Early ambulation after percutaneous coronary intervention does not increase bleeding risk compared with late ambulation
- Department of Cardiology, Liverpool Hospital, Liverpool, New South Wales, Australia and South Western Sydney Clinical School, University of New South Wales, Sydney, New South Wales, Australia
- Correspondence to: Associate Professor Craig Juergens
Department of Cardiology, Liverpool Hospital, Elizabeth Street, Liverpool, NSW 2170, Australia;
Commentary on: Tongsai S, Thamlikitkul V. The safety of early versus late ambulation in the management of patients after percutaneous coronary interventions: a meta-analysis. Int J Nurs Stud 2012;49:1084–90.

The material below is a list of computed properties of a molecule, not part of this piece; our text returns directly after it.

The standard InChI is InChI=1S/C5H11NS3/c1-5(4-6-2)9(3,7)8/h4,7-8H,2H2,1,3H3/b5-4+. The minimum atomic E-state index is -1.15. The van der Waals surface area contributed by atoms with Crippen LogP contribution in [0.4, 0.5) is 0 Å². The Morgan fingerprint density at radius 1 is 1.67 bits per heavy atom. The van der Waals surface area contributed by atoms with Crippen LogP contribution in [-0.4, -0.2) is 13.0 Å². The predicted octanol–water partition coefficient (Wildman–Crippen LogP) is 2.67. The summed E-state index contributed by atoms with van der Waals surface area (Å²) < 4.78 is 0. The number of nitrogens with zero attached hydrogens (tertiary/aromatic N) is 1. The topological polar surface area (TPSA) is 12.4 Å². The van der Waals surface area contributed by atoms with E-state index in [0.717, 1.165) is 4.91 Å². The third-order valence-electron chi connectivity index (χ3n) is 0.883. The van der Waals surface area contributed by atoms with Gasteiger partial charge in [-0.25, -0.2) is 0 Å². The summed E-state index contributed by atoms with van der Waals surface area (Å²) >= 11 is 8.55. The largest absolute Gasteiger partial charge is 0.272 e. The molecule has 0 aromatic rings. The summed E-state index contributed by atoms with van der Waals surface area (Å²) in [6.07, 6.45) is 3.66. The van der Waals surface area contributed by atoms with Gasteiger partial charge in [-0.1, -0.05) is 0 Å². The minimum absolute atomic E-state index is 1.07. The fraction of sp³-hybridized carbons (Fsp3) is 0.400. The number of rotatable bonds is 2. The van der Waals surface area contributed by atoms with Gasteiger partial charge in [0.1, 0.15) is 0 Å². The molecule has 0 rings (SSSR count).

Implications for practice and research
Early ambulation after percutaneous coronary intervention (PCI) may facilitate earlier hospital discharge and improve patient comfort.
There are a limited number of randomised clinical trials assessing the safety of this strategy.
This meta-analysis suggests that earlier ambulation was not associated with an increased risk of adverse bleeding events.
The number of PCIs performed around the world continues to increase due to a rising incidence of patients with symptomatic coronary artery disease. Despite an increased interest in performing the procedure via the radial approach, with large-scale clinical trials demonstrating reductions in vascular complications and time to ambulation, the majority of cases involve femoral arterial access. While vascular closure devices (VCDs) facilitate …